William Ditto, PhD
Professor of Physics
Originally from Anchorage, Alaska, Dr. Ditto received his B.S. in Physics from UCLA and Ph.D. in Physics from Clemson University. Upon completion of his Ph.D. he started out his research career working for the Department of the Navy in Washington, DC where he and his collaborators were the first to demonstrate the control of chaotic systems. This work became a featured cover article for Science News and continues to attract much attention. Dr. Ditto, during his two years as an assistant professor at the College of Wooster and his six years in the Department of Physics at Georgia Institute of Technology, became internationally recognized for his application of chaos control to heart arrhythmias and seizures and epilepsy in the brain. While at Georgia Tech, Dr. Ditto was awarded the prestigious Office of Naval Research young investigator award as well as one of Georgia Tech’s highest college wide achievement awards. In 1999 Dr. Ditto became a founding faculty member of the newly formed Emory/Georgia Tech Department of Biomedical Engineering where he contributed towards their mercurial rise to national prominence.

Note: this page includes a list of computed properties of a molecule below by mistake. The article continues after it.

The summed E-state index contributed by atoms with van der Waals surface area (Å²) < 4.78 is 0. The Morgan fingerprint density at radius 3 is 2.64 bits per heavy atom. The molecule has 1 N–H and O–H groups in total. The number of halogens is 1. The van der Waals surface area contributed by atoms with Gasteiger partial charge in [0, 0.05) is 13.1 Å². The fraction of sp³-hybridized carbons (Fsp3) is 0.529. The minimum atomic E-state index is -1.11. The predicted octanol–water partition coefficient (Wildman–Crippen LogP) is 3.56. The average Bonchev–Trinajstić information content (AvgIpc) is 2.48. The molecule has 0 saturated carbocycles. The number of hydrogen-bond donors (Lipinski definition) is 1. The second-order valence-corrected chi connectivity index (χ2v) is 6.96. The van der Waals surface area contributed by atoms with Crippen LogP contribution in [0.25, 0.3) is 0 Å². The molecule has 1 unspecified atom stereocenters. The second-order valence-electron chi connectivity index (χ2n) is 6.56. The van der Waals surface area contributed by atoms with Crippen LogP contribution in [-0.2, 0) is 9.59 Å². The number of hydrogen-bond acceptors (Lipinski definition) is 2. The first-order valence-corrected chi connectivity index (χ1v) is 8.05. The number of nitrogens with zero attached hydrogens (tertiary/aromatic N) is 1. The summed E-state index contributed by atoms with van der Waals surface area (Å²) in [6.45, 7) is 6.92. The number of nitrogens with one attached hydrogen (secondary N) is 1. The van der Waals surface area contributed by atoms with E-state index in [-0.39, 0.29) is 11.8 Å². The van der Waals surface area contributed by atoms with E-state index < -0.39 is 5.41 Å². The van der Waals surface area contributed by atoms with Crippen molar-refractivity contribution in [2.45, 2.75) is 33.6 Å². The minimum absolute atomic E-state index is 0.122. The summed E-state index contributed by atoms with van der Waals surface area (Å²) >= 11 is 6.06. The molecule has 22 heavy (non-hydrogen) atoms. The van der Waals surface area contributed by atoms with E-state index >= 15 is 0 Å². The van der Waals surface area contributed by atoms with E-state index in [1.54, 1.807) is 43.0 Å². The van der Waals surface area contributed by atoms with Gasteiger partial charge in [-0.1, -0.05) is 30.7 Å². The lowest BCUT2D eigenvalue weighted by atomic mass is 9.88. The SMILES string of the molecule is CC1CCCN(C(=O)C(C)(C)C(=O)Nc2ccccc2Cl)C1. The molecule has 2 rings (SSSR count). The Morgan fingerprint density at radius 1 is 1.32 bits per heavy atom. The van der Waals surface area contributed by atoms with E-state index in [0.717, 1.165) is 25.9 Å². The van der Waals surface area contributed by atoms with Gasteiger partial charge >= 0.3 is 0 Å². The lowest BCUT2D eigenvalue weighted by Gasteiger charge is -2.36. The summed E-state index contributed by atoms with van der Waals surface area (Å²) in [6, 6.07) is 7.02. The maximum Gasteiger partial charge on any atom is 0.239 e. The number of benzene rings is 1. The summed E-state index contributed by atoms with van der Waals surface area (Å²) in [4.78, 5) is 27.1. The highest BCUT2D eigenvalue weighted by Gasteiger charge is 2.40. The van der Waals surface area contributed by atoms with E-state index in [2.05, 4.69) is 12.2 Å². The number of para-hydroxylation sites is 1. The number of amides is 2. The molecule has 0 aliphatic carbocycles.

Dr. Ditto is also internationally known for the development a new type of computer based upon nonlinear dynamics and chaos. This work lays the foundation for the construction of living and chaotic computers. This and other discoveries have resulted in the forming of three companies, Control Dynamics Inc., ChaoLogix, Inc and ChronoBionics LLC.
Author of numerous patents and over 100 publications (including articles in Nature, Science and Scientific American), Dr. Ditto’s research is frequently featured in articles in the national and international press. Such exposure has included news features in Science News, Time Magazine, Scientific American, Business Week and the Washington Post as well as interviews with National Public Radio and features on CNN, BBC and the Discover channel. In recognition of his research achievements Dr. Ditto has recently been named a fellow of the American Physical Society and the American Institute for Medical and Biological Engineering.
In 2002 Dr. Ditto became the founding chair of the University of Florida’s new Biomedical Engineering Department. Under Dr. Ditto’s leadership the UF Biomedical Engineering Department became the first named department at the University of Florida and attracted over $110M in building and endowment funds for the development of the J. Crayton Pruitt Family Department of Biomedical Engineering at the University of Florida.
On July 1, 2009 Dr. Ditto became the founding director of ASU’s new School of Biological and Health Systems Engineering in the Ira A Fulton Schools of Engineering at Arizona State University and was awarded the Olin Chair of Biomedical Engineering.
On July 1, 2011, William L. Ditto became the new dean of the College of Natural Sciences at UH Mānoa.
William Ditto was the dean of the College of Sciences at NCSU from 2015 to 2017. He is currently a professor at NCSU’s Physics and ECE departments.